Anyway, I know I still have a lot of work ahead of me. I have THOUSANDS of pictures to get through. But all in all, this method of storing and organizing digital family photos is manageable and effective, and it’s one that’s going to work for me and my family. In the future I will be better about keeping up with current family photos so that I don’t have to play this catch up game. At least I have a plan in place and a great solution to my family photo organization dilemma!
I hope this post helps you get your family photos organized, too! Please let me know if it does, and let me know if you have any tips of your own to add.
Amazon Photos Frequently Asked Questions
In the time since I’ve written this blog post, I’ve gotten lots of questions about Amazon Photos, so I thought it would be helpful to answer some of them here!
1. Is Amazon Photos free?
Amazon Photos is free for anyone with an Amazon account! Read number two below about the storage differences with a paid Amazon Prime account versus a regular Amazon account.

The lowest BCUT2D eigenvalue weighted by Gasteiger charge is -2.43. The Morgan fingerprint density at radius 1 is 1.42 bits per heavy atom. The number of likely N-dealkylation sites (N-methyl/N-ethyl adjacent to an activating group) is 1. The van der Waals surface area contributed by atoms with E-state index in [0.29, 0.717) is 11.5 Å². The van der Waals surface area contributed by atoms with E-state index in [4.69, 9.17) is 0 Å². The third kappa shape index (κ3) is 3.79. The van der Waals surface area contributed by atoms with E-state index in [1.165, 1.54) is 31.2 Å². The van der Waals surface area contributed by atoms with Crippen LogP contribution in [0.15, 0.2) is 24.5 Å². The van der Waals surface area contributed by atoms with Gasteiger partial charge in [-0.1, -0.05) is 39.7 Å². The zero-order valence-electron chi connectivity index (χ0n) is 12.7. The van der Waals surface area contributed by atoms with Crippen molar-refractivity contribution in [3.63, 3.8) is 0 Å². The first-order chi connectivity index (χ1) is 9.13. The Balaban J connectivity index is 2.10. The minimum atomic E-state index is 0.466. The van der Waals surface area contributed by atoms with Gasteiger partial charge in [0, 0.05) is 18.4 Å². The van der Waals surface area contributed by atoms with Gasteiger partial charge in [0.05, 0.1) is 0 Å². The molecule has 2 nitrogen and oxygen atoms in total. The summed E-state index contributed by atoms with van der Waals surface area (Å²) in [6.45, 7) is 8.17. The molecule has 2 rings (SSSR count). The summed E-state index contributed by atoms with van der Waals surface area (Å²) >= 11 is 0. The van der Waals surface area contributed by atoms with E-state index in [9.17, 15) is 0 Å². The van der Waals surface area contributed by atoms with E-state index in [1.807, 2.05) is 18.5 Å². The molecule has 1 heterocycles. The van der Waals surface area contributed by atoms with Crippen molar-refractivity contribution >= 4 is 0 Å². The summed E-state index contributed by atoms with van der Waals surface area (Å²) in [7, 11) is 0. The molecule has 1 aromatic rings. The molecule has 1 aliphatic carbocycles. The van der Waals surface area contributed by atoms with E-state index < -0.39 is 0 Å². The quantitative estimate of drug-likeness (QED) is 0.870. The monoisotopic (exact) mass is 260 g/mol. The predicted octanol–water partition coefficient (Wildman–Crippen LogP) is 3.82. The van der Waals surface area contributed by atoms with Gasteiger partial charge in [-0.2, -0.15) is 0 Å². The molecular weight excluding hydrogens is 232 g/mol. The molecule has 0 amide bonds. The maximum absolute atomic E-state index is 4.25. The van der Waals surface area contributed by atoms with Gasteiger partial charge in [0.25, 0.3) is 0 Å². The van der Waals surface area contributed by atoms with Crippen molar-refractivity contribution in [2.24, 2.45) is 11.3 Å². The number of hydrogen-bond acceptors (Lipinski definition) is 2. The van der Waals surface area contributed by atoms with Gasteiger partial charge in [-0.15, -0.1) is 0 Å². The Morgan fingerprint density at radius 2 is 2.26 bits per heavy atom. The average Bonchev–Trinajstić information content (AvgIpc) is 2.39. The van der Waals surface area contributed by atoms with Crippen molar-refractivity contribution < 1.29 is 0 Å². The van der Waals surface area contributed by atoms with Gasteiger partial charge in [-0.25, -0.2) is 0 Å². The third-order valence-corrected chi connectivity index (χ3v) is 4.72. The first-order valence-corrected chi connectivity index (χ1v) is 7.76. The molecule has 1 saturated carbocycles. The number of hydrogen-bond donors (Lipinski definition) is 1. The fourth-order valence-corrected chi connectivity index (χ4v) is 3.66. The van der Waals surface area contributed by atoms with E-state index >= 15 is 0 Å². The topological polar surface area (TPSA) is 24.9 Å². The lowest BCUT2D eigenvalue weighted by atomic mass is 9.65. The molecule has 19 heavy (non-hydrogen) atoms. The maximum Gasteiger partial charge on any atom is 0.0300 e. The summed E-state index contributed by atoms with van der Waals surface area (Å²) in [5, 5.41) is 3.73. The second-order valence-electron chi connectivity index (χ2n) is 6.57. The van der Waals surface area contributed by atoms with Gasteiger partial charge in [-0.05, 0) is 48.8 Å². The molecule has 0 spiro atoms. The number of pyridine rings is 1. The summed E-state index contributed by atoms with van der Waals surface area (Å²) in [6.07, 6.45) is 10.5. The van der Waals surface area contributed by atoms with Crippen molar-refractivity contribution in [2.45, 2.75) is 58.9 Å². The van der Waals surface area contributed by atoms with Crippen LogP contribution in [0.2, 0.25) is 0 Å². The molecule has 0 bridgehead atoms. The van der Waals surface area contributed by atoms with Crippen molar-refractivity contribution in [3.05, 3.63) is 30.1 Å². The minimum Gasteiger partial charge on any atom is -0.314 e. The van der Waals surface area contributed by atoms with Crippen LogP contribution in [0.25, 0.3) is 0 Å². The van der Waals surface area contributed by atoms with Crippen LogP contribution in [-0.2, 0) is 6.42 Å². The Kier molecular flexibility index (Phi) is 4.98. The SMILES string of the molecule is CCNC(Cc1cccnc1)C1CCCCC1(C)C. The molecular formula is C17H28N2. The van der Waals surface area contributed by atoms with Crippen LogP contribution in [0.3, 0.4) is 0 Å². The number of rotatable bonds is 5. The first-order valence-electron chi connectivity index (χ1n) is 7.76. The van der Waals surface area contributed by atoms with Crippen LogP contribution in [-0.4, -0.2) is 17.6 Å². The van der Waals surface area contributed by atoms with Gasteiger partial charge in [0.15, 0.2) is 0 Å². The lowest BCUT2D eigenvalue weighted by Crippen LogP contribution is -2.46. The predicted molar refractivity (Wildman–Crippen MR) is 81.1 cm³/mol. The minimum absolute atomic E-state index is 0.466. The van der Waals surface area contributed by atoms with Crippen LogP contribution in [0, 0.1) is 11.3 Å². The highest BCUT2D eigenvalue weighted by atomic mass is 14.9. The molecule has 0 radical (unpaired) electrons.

2. Is Amazon Photos storage really unlimited?
If you have Amazon Prime, yes it is! Photo storage is truly unlimited, and video storage is up to 5 gigabytes of video. You can add extra video storage for a fee.
Non-Prime members can store 5 gigabytes of photos for free.
3. How do I access my pictures on Amazon Photos?
On a laptop or a desktop, you can go to the Amazon Photos website and sign in to view and manage your photos. On a mobile device, download the Amazon Photos app to store and manage your photos.
4. Is Amazon Photos for personal use only?
Yes, according to Amazon’s terms and conditions, use of Amazon Photos is for personal photography only. Professional photographers and commercial uses are not permitted.
5. Which is better – Google photos or Amazon Photos?
Well, I think that’s a matter of personal preference! However, in the Amazon Photos vs. Google Photos debate, I will say Amazon Photos because, as I mentioned above, Amazon Photos doesn’t downgrade the quality of the image in any way, and you get unlimited storage as a Prime member! Google photos only gives you 15 gigabytes of storage and it downgrades your photo quality.
6. What happens to my photos if I need to cancel my Amazon Prime account?
Before canceling your Prime account, you can download all of your photos from Amazon Photos to an external hard drive. Then you will have everything saved in the original, high-resolution format and all of your pictures will be safe and sound.